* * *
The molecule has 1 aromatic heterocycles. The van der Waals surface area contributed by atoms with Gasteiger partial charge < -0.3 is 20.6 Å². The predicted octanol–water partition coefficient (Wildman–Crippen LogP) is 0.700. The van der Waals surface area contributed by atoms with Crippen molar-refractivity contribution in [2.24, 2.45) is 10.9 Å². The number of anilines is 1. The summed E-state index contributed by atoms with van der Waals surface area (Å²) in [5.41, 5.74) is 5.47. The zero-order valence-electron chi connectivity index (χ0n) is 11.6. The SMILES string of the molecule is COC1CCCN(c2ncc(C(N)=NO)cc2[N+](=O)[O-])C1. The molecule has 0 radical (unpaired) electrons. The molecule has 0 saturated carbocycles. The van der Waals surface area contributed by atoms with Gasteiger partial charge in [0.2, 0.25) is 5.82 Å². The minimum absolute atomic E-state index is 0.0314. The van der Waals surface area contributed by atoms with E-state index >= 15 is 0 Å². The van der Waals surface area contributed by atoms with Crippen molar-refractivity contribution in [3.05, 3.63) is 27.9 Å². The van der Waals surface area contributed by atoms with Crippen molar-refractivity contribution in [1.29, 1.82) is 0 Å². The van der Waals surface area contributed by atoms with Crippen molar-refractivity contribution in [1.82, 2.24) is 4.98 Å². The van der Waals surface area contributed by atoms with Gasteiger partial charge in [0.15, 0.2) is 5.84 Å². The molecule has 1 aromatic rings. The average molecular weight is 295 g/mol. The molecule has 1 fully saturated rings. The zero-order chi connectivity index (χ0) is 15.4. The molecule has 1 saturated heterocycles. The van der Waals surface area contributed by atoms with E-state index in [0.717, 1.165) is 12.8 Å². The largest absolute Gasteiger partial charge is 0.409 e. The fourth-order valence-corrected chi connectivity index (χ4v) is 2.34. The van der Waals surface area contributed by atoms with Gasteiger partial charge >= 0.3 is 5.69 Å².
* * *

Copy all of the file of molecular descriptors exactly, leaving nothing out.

The molecule has 1 aromatic heterocycles. The van der Waals surface area contributed by atoms with Gasteiger partial charge < -0.3 is 20.6 Å². The predicted octanol–water partition coefficient (Wildman–Crippen LogP) is 0.700. The van der Waals surface area contributed by atoms with Crippen molar-refractivity contribution in [2.24, 2.45) is 10.9 Å². The number of anilines is 1. The summed E-state index contributed by atoms with van der Waals surface area (Å²) in [5.41, 5.74) is 5.47. The zero-order valence-electron chi connectivity index (χ0n) is 11.6. The SMILES string of the molecule is COC1CCCN(c2ncc(C(N)=NO)cc2[N+](=O)[O-])C1. The molecule has 0 radical (unpaired) electrons. The molecule has 0 saturated carbocycles. The van der Waals surface area contributed by atoms with Gasteiger partial charge in [0.2, 0.25) is 5.82 Å². The minimum absolute atomic E-state index is 0.0314. The van der Waals surface area contributed by atoms with E-state index >= 15 is 0 Å². The van der Waals surface area contributed by atoms with Crippen molar-refractivity contribution in [3.05, 3.63) is 27.9 Å². The van der Waals surface area contributed by atoms with Crippen molar-refractivity contribution in [1.29, 1.82) is 0 Å². The van der Waals surface area contributed by atoms with Crippen molar-refractivity contribution in [1.82, 2.24) is 4.98 Å². The van der Waals surface area contributed by atoms with Gasteiger partial charge in [0.15, 0.2) is 5.84 Å². The molecule has 1 aromatic rings. The average molecular weight is 295 g/mol. The molecule has 1 fully saturated rings. The zero-order chi connectivity index (χ0) is 15.4. The molecule has 1 saturated heterocycles. The van der Waals surface area contributed by atoms with E-state index in [0.717, 1.165) is 12.8 Å². The largest absolute Gasteiger partial charge is 0.409 e. The fourth-order valence-corrected chi connectivity index (χ4v) is 2.34. The van der Waals surface area contributed by atoms with Gasteiger partial charge >= 0.3 is 5.69 Å².